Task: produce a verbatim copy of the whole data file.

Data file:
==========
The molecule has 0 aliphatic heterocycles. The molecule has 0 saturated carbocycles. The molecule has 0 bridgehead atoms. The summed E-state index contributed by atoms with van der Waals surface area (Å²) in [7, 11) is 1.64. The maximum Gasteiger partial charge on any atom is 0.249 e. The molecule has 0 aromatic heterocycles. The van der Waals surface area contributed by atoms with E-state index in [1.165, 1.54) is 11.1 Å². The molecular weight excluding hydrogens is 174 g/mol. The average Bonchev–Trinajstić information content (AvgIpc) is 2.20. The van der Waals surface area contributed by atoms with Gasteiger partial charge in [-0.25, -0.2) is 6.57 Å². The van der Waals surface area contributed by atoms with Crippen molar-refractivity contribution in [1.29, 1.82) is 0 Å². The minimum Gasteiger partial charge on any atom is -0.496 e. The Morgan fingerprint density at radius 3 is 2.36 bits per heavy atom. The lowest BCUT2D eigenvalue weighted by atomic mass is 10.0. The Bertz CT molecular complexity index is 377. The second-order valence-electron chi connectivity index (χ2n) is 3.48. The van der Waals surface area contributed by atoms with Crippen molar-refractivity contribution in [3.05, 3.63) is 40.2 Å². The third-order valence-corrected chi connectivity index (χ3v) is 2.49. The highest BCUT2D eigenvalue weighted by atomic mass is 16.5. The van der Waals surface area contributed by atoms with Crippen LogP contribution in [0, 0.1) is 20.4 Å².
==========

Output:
The molecule has 0 aliphatic heterocycles. The molecule has 0 saturated carbocycles. The molecule has 0 bridgehead atoms. The summed E-state index contributed by atoms with van der Waals surface area (Å²) in [7, 11) is 1.64. The maximum Gasteiger partial charge on any atom is 0.249 e. The molecule has 0 aromatic heterocycles. The van der Waals surface area contributed by atoms with E-state index in [1.165, 1.54) is 11.1 Å². The molecular weight excluding hydrogens is 174 g/mol. The average Bonchev–Trinajstić information content (AvgIpc) is 2.20. The van der Waals surface area contributed by atoms with Gasteiger partial charge in [-0.25, -0.2) is 6.57 Å². The van der Waals surface area contributed by atoms with Crippen molar-refractivity contribution in [1.29, 1.82) is 0 Å². The minimum Gasteiger partial charge on any atom is -0.496 e. The Morgan fingerprint density at radius 3 is 2.36 bits per heavy atom. The lowest BCUT2D eigenvalue weighted by atomic mass is 10.0. The Bertz CT molecular complexity index is 377. The second-order valence-electron chi connectivity index (χ2n) is 3.48. The van der Waals surface area contributed by atoms with Crippen molar-refractivity contribution in [3.05, 3.63) is 40.2 Å². The third-order valence-corrected chi connectivity index (χ3v) is 2.49. The highest BCUT2D eigenvalue weighted by atomic mass is 16.5. The van der Waals surface area contributed by atoms with Crippen LogP contribution in [0, 0.1) is 20.4 Å².